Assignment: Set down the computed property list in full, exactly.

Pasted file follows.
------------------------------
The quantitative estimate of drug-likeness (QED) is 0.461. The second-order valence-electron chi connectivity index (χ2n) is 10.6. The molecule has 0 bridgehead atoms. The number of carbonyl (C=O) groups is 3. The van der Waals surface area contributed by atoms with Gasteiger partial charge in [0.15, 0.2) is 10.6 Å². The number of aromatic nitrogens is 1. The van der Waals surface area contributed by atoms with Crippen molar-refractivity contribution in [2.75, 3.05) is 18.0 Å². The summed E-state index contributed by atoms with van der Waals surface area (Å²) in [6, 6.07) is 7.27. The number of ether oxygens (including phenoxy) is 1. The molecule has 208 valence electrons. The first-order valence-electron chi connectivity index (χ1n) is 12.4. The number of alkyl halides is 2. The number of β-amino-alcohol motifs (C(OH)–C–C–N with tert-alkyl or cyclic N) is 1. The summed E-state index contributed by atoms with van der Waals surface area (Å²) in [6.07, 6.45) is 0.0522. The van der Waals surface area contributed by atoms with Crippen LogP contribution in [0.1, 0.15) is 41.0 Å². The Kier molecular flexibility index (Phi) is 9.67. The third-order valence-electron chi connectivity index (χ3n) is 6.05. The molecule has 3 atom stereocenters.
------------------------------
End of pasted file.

The quantitative estimate of drug-likeness (QED) is 0.461. The second-order valence-electron chi connectivity index (χ2n) is 10.6. The molecule has 0 bridgehead atoms. The number of carbonyl (C=O) groups is 3. The van der Waals surface area contributed by atoms with Gasteiger partial charge in [0.15, 0.2) is 10.6 Å². The number of aromatic nitrogens is 1. The van der Waals surface area contributed by atoms with Crippen molar-refractivity contribution in [2.75, 3.05) is 18.0 Å². The summed E-state index contributed by atoms with van der Waals surface area (Å²) in [6, 6.07) is 7.27. The number of ether oxygens (including phenoxy) is 1. The molecule has 208 valence electrons. The first-order valence-electron chi connectivity index (χ1n) is 12.4. The number of alkyl halides is 2. The number of β-amino-alcohol motifs (C(OH)–C–C–N with tert-alkyl or cyclic N) is 1. The summed E-state index contributed by atoms with van der Waals surface area (Å²) in [6.07, 6.45) is 0.0522. The van der Waals surface area contributed by atoms with Crippen LogP contribution in [0.1, 0.15) is 41.0 Å². The Kier molecular flexibility index (Phi) is 9.67. The third-order valence-electron chi connectivity index (χ3n) is 6.05. The molecule has 3 atom stereocenters.